What was Jahi’s diet like? Sodas, burgers, pizza, chips, and other processed foods? If so, imagine what a few changes the parents could have undertaken to avoid all this. In press photos, Jahi’s mother appears to be significantly overweight as well, so it’s not implausible that both could have been victims of the corporate state junk-food complex as well as too-often surgery-first pharmedicartel.
Who would be surprised if changes in diet and nutrition were not only never discussed with Jahi’s parents but that the only advised treatment was surgery? Only Jahi’s parents can provide definite answers to these questions, but even if this writer’s suspicions prove to be mostly true, who can doubt that the probable lessons of the McMath and Jimenez cases will ever be learned?
Sixty-two Times Worse Than Osama bin Laden Every Year
Errors in American hospitals have been estimated to cause anywhere from 44,000 to 225,000 preventable deaths each year. In his latest book, health economist John Goodman (hardly a harsh critic of the cartel) provides his middling estimate of 187,000. Think about that number for a minute: it’s a simple mean of 512 deaths per day, which is the equivalent of the 9/11 terrorist attacks (about 3,000 dead) taking place every six days for a total of sixty-two 9/11 calamities per year. This does not include about 6 million injuries and infections.
Again, think about that staggering number for a minute and all the changes from the TSA to the NSA that Americans have been subjected to because of just one 9/11.
Has there been any other industry in the history of the world that has been this prolific in killing its customers? (I am not including a version of monopoly called governments.) Not only is this carnage completely accepted among the public, but completely uncontroversial the way it never would be if suddenly one large passenger jet began crashing every day with no survivors. If the latter happened, airline and aircraft CEOs would be dragged before Congress before being prosecuted.
The left-progressive establishment—the champion of the little guy and gal, remember?—doesn’t dare touch the issue because in the end they know that they can’t blame the carnage on the free market.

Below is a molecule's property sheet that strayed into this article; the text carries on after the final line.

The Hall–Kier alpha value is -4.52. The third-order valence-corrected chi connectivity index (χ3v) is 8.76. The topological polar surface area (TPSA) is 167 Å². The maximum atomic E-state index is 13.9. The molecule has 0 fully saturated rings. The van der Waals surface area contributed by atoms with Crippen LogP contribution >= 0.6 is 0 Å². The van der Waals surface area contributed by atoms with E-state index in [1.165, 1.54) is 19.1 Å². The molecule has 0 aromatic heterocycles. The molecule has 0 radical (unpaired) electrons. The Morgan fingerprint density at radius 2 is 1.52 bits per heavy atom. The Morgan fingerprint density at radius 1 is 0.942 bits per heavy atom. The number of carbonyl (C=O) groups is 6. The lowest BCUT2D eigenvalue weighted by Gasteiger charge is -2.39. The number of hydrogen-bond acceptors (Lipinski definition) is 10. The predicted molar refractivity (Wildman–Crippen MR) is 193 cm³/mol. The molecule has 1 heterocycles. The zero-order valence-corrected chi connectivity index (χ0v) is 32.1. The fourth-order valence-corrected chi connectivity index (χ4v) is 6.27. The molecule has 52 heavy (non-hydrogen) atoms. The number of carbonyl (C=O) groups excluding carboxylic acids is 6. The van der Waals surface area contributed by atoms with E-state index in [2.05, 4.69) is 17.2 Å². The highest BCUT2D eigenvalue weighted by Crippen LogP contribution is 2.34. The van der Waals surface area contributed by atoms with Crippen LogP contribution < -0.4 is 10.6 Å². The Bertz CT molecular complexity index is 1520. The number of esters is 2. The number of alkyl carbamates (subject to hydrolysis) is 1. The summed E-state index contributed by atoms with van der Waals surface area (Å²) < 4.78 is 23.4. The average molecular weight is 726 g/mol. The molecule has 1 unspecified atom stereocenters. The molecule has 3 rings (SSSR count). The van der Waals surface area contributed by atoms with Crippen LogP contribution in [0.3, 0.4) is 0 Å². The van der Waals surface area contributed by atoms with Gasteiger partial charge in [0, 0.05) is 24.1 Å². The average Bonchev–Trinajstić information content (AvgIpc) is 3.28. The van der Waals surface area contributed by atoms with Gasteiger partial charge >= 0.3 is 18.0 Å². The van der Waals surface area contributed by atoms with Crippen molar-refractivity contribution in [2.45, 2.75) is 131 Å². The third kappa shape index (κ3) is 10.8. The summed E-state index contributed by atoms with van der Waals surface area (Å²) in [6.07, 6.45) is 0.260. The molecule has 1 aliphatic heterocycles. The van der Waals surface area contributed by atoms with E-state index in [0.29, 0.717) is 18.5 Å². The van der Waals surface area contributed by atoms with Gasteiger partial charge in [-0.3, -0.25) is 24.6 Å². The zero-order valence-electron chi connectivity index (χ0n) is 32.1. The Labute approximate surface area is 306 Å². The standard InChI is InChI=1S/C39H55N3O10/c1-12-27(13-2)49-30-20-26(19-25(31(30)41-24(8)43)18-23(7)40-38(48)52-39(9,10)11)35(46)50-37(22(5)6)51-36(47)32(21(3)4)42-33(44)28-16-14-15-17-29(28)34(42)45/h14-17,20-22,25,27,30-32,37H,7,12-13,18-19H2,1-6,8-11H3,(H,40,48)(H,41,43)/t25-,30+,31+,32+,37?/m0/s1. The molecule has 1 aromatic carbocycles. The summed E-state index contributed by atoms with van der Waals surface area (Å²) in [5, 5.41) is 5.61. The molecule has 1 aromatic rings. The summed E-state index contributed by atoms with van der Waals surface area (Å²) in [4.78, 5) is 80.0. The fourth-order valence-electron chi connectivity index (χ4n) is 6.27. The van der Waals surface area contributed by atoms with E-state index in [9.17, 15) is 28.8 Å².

Outside of nuclear power, the medical sector is one of the most heavily regulated, from certificate-of-need boards on the local level that carve up each county among a few politically favored hospitals, to state medical boards, to the FDA, the CDC, to medical-school admission and accreditation being put in the hands of an AMA monopoly that has every incentive to artificially restrict entrance.
To top it off, the AMA is put in charge to not only supposedly try to figure out why there’s a physician undersupply, but to solve it as well! In this capacity it resembles the myth of “noble” Ben Bernanke tirelessly at work at the Fed fighting inflation on our behalf. The disease is the treatment, and the ingratitude of the recalcitrant serfs who don’t recognize it!
Getting back to the progressive establishment, there’s also a far more sinister process at work. Artificial scarcity, the kind that needlessly kills about 10,000 people per year on waiting lists for organ transplants, is its lifeblood.
It engenders a perverse demand for them, their central plans, their central planners, and their secular medical ethicists like Art Caplan who love to play God and declare from their state-subsidized ivory towers who should live and who should die.
Ol’ Art was probably livid that Jahi was taken from the hospital without the plug being pulled by her parents’ infinite betters in the all-knowing Infallible Priesthood of White Coat.